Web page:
A recurring theme on this blog is the interruption of my bicycling dreams by the realities of life. In some cases, I could explain this fully on the blog. In others, I could not. For example, when my Dad's health began to fail and I had to interrupt my cycling to fly to California to help care for him, I described that in great detail. However, when other things happened, privacy concerns forbade me doing so. Instead, I repeatedly referred to a cryptic post which only said that my cycling was being impacted by something about which I could not blog. Sadly, I now can. In April of 2015, my wife Agi, had her ovarian cancer recur. Ovarian cancer, when it initially occurs, is rarely curable; only 20% or so of women with ovarian cancer are cured. Recurrent ovarian cancer is never curable, so from that date forward, we knew what was coming, but I could not blog about it. Why not? Well, if you know you are going to die, then you have to decide how you are going to live the years or months or days that you have left. Agi, being the brilliant, brave, and practical person that she was, decided that ignoring her cancer was the only rational response, and to do that, the fewer people who knew about it, the better. Thus the title of that cryptic blog post was "I Have No Mouth, but I Must Scream." But now that Agi has finally lost her eight year fight against cancer, there is no longer anything to stop the screaming.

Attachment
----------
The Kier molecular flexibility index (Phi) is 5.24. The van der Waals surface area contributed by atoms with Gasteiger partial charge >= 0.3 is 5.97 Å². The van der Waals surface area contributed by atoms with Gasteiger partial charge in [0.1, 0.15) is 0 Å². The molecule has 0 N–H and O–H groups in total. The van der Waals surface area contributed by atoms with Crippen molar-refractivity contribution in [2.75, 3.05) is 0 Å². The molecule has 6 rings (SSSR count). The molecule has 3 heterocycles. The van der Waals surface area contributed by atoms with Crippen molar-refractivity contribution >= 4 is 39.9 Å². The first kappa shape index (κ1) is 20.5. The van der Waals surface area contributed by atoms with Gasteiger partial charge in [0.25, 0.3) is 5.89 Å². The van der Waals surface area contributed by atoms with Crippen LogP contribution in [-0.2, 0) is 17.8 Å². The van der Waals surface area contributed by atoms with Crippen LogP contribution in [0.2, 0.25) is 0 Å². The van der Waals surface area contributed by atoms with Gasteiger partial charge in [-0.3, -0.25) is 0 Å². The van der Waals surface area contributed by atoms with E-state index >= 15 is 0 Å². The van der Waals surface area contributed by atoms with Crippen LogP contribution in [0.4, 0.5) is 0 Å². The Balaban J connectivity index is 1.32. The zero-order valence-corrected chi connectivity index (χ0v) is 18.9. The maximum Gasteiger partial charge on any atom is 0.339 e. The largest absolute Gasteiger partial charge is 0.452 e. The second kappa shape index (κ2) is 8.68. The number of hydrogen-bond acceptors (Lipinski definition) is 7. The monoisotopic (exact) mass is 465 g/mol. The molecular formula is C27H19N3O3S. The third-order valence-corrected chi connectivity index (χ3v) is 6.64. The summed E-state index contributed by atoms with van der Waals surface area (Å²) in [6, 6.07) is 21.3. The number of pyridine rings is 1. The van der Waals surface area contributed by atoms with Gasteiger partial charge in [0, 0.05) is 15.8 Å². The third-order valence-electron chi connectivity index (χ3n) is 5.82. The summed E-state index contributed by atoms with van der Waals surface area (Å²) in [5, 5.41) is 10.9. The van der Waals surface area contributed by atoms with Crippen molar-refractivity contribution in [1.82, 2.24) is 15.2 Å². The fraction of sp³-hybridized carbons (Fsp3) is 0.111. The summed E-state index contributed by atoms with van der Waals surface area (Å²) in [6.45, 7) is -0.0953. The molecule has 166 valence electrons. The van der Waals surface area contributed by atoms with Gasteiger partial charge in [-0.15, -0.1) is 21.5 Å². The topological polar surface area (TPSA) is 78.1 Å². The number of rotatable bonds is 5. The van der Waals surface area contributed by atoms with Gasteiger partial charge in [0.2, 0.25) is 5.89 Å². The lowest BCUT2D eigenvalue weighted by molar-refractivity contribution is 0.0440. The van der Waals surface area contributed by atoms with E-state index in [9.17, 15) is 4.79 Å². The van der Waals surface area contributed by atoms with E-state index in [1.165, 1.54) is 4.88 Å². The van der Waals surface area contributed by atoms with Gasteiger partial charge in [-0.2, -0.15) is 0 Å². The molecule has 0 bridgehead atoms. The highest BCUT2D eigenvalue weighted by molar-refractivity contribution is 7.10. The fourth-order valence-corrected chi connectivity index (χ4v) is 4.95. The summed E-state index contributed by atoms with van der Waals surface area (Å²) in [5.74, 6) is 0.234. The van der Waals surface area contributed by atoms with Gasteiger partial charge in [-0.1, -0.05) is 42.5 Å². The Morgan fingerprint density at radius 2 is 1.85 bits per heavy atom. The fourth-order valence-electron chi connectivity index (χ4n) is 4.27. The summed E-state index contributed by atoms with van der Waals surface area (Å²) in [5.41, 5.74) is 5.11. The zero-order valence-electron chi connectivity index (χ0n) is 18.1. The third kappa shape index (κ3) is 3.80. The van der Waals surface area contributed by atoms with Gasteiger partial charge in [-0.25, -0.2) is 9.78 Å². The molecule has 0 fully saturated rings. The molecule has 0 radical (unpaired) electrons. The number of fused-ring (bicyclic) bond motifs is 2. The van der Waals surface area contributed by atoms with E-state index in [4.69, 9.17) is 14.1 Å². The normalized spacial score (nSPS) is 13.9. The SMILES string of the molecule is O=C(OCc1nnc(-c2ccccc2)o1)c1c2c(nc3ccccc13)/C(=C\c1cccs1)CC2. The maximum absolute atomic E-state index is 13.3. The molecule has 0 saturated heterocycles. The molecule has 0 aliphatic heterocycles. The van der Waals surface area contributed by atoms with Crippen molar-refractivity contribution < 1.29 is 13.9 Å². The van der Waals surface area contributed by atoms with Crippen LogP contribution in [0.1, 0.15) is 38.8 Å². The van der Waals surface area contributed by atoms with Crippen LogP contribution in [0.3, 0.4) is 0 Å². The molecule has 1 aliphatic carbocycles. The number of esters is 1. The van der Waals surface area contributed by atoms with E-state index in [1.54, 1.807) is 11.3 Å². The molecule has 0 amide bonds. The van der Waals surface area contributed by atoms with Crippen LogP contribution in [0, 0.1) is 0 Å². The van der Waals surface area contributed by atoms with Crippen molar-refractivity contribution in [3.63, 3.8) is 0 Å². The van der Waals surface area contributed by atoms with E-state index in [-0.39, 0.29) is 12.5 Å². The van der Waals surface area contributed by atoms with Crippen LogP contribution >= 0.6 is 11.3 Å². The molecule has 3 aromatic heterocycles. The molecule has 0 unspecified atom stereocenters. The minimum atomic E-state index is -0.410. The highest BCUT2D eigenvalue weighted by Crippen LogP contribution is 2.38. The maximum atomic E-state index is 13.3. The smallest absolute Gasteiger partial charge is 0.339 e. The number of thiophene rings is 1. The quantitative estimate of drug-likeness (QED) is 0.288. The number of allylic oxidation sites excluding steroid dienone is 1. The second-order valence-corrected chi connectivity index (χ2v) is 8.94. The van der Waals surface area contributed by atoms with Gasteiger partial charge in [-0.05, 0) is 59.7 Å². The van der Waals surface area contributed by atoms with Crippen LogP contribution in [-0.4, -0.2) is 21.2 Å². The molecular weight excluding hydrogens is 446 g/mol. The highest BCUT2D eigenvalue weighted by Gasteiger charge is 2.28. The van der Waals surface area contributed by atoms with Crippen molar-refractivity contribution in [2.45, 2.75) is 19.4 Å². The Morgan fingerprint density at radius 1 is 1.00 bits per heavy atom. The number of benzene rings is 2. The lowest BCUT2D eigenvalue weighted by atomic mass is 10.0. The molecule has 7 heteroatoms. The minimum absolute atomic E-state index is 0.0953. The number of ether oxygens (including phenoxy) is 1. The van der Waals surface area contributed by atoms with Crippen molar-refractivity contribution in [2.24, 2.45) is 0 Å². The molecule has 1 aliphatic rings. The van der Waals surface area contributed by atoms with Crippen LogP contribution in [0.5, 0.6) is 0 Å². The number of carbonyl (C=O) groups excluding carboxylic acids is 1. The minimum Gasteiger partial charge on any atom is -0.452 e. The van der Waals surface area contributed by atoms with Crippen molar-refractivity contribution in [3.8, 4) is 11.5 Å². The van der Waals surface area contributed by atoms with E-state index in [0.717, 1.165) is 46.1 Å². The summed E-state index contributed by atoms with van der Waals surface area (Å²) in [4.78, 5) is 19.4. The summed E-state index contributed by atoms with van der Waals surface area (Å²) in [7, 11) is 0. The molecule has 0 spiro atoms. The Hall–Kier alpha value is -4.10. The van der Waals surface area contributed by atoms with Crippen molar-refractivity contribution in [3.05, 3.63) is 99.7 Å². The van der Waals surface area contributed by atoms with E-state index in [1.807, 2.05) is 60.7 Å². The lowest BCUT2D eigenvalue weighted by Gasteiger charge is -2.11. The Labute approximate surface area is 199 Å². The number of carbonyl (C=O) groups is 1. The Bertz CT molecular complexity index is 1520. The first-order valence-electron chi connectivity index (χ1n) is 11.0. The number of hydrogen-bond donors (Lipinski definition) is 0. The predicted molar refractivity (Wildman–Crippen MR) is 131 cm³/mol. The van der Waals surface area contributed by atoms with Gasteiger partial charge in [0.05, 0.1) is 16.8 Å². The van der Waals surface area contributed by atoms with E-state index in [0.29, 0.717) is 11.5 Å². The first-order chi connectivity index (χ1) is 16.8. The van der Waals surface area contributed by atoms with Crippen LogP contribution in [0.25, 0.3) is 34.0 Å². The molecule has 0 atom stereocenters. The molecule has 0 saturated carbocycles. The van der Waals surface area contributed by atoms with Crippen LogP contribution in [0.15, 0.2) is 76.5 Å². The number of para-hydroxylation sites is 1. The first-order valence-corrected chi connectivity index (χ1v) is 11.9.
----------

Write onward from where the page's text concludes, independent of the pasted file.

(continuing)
The picture at the top of the post was my wife's commuter bike. Back in 2012, we went through a long process of trying to buy her a commuter, defined very specific criteria for the commuter we wanted, and then never bought anything. (There may have been some cause and effect there.) Whether it was the many cycles of harsh treatment or progression of the cancer itself, by the summer of 2016, she was finding it more and more difficult to commute to work on her road bike, mostly because swinging her leg over the frame was becoming a challenge. At about the same time, Public Bikes had a sale on a very attractive looking commuter, one with a step-through frame which promised to solve that problem. Although we have previously said we would not buy a commuter that Agi could not test-ride first, we abandoned that principle and had them send us one. Agi loved that bike and was able to bike to work a few months longer because of it. In brief, I cannot recommend Public Bikes more highly.
And so, life goes on. For me, but not for Agi. Does this mean a return to regular blogging? Honestly, I don't know. What I do know is that is very much what Agi would want, so I will try with everything I've got. Stay tuned.